things you should know

Who Made That Thing?

Process patent, from http://www.google.com/patents/US2541851
From Google Patents

Time for the second installment of “Who Made That Thing?”! Aren’t you excited? This time we are going to leave the world of office supplies and talk about a beloved childhood toy . . . silly putty!

Silly putty was invented accidentally in 1943 by General Electric engineer James Wright. Wright, working for the U.S. War Production Board, was attempting to create an affordable substance similar to rubber because World War II limited the supply of natural rubber from Asia.

The weird addictive putty was the result of mixing boric acid with silicone oil. It wasn’t a very good rubber substitute, but turned out to be super bouncy, super stretchy, and able to transfer an image off of a page.* Wright sent samples of his “Nutty Putty” out to colleagues and scientists, but no one could come up with a practical use and it went unnoticed for several years.

In 1949, Wright’s putty came to the attention of toy store owner Ruth Fallgatter and marketing consultant Peter Hodgson. Hodgson purchased the rights and began marketing the product as a toy, initially called “Bouncy Putty” then finally “Silly Putty.” He hired students from Yale to package his initial batch in colorful eggs and sold them for $1. Why eggs? Because it was Easter time, of course.

Yale students packaging Silly Putty, GE Adventures Ahead, 1951. From Science 2.0.
Yale students packaging Silly Putty, GE Adventures Ahead, 1951. From Science 2.0.

Hodgson proved to be a marketing whiz and moved his product out of the hands of adults (as a novelty) and into the hands of kids (as a full-blown toy). He even created an ad campaign which is credited as being one of the first commercials geared towards children. Sales quickly took off making it one of the most popular toys of all time and raising Hodgson’s wealth to $140 million at the time of his death in 1976 (and that’s 1970s money, people!).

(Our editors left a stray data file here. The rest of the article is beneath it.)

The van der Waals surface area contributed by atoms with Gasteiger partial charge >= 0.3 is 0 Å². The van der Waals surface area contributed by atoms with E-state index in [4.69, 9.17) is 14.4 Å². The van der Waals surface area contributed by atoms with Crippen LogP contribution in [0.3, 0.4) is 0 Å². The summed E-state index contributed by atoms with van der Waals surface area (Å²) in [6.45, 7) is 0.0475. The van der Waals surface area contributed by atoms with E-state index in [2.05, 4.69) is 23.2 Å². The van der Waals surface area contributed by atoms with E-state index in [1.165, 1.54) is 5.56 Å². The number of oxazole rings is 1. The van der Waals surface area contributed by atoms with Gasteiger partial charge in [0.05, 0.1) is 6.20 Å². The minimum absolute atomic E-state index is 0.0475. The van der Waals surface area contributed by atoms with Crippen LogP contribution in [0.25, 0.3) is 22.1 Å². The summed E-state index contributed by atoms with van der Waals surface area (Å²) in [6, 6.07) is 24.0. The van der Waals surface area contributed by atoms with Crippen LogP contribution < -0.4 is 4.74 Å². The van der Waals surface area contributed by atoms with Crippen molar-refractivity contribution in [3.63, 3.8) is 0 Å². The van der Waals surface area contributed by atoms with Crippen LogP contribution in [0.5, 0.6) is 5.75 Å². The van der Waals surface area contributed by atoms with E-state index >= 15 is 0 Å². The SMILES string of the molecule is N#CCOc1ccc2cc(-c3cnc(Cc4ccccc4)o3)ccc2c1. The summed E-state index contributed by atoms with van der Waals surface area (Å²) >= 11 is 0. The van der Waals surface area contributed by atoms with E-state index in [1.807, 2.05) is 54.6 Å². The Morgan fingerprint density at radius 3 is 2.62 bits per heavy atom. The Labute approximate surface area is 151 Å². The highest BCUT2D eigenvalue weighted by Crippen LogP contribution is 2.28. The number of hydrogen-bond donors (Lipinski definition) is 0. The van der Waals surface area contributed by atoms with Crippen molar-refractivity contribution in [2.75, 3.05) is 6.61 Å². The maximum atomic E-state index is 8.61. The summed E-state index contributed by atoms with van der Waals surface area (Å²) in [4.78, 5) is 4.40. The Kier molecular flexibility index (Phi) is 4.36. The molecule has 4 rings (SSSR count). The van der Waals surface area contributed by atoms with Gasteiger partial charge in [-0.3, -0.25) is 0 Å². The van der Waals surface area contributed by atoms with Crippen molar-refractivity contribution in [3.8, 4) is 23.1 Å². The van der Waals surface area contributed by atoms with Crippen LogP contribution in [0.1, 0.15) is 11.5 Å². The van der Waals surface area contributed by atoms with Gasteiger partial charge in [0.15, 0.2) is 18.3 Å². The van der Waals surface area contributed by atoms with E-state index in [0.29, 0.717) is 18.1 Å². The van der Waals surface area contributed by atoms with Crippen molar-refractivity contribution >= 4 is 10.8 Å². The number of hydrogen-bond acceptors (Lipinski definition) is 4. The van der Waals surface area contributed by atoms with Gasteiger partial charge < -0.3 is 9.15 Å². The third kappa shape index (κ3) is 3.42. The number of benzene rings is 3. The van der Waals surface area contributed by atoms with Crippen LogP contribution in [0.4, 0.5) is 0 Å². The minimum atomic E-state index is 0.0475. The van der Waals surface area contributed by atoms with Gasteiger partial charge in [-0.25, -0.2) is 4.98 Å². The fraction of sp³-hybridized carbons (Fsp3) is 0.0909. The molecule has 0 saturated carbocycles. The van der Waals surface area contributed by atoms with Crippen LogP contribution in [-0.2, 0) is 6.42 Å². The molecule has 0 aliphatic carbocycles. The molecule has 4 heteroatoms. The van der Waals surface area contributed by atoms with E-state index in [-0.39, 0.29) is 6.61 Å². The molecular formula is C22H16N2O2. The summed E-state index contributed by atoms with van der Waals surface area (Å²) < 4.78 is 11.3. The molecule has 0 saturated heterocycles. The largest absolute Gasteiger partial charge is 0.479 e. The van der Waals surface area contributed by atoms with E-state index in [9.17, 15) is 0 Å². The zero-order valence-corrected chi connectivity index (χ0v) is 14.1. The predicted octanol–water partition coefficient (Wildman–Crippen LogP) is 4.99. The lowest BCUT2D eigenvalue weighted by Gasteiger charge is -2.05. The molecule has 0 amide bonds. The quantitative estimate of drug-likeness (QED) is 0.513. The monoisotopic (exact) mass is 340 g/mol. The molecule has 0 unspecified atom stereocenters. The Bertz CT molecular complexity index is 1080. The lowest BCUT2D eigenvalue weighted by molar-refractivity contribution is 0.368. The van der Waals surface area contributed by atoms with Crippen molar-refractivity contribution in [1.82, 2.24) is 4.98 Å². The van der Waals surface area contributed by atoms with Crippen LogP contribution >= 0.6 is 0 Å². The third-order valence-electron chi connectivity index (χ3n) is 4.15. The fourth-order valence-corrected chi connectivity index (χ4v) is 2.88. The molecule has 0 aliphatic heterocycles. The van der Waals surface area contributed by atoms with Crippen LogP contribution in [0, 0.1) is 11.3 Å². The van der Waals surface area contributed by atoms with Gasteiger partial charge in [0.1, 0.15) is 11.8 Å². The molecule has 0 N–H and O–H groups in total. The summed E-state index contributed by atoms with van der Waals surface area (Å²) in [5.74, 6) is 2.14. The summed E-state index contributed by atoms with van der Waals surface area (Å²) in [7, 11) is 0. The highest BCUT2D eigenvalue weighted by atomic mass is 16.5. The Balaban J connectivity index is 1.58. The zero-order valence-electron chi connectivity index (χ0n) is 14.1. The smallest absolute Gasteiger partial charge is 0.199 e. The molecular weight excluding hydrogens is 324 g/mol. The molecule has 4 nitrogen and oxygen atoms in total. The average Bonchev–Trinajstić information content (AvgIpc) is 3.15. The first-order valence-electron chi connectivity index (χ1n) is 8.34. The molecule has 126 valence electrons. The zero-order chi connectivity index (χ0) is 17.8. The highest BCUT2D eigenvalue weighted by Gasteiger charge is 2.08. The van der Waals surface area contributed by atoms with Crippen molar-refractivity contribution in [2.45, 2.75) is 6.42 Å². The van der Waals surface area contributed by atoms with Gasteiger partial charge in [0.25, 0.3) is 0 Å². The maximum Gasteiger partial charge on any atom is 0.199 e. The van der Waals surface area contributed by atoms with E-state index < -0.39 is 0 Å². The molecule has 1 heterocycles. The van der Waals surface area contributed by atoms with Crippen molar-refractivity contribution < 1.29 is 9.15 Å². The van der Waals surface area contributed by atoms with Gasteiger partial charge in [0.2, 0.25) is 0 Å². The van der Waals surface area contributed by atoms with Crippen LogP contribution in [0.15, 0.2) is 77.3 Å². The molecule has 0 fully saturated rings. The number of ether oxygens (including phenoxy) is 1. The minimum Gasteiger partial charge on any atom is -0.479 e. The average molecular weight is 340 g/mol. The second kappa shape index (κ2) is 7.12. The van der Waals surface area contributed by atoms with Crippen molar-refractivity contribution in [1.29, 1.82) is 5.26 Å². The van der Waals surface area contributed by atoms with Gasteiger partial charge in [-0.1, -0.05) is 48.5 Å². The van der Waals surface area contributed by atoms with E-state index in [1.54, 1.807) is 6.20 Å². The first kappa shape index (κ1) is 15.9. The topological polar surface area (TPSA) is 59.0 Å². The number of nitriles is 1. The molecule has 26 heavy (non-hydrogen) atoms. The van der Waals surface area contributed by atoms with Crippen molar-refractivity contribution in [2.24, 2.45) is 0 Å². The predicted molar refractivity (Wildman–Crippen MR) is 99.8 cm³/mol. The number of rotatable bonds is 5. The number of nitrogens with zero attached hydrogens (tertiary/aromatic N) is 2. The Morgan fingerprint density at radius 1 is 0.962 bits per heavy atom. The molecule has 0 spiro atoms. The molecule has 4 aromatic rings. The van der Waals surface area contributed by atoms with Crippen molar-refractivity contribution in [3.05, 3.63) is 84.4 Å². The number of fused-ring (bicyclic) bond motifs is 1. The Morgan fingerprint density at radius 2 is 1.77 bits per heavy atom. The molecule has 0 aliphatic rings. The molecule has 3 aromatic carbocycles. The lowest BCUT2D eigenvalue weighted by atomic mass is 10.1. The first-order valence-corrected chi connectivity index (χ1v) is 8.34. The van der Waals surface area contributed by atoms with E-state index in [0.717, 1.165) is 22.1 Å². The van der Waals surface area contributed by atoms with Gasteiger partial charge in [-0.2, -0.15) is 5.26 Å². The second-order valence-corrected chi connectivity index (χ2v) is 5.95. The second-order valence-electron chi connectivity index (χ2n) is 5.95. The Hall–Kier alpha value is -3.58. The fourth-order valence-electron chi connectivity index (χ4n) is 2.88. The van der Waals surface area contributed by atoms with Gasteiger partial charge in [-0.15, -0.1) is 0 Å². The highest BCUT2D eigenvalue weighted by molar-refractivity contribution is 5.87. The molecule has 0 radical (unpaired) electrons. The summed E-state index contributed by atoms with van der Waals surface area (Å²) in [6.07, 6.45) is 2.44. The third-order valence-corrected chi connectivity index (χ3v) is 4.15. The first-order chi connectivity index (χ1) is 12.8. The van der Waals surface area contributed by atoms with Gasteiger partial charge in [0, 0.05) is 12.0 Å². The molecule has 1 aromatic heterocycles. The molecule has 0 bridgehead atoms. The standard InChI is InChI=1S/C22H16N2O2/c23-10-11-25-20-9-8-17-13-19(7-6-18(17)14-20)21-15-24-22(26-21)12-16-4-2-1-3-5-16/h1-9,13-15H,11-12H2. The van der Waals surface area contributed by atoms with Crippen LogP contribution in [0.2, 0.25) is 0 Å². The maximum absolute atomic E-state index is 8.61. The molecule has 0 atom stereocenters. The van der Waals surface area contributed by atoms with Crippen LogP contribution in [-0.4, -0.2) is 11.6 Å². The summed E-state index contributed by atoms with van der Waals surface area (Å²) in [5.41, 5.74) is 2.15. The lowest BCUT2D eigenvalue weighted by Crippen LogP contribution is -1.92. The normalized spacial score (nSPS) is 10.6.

After Hodgson’s death, Silly Putty was purchased by Binney & Smith, of Crayola family. Silly Putty was inducted into the National Toy Hall of Fame in 2001.

National Toy Hall of Fame
Today I Found Out
Science 2.0
Mental Floss

*Did you know it can’t do this anymore as modern newspapers are made with nontransferable ink? I didn’t.

Things You Should Know About Catherine the Great

This month I’ve been listening to a spectacular biography of Catherine the Great. I’ve learned a lot about her and I think you should learn about her too. Catherine (Yekaterina Alexeyevna) ruled Russia from 1762 until her death in 1796, making her the longest-ruling monarch and female leader in the country’s history. She came to power after a coup d’état to overthrow her husband and grew to be a great power in Europe.

So, without further ado, here are six and a half things you should know about Catherine the Great.

Catherine, 1754 Louis Caravaque [Public domain], via Wikimedia Commons
Catherine, 1754
Louis Caravaque [Public domain], via Wikimedia Commons

1. Catherine wasn’t Russian.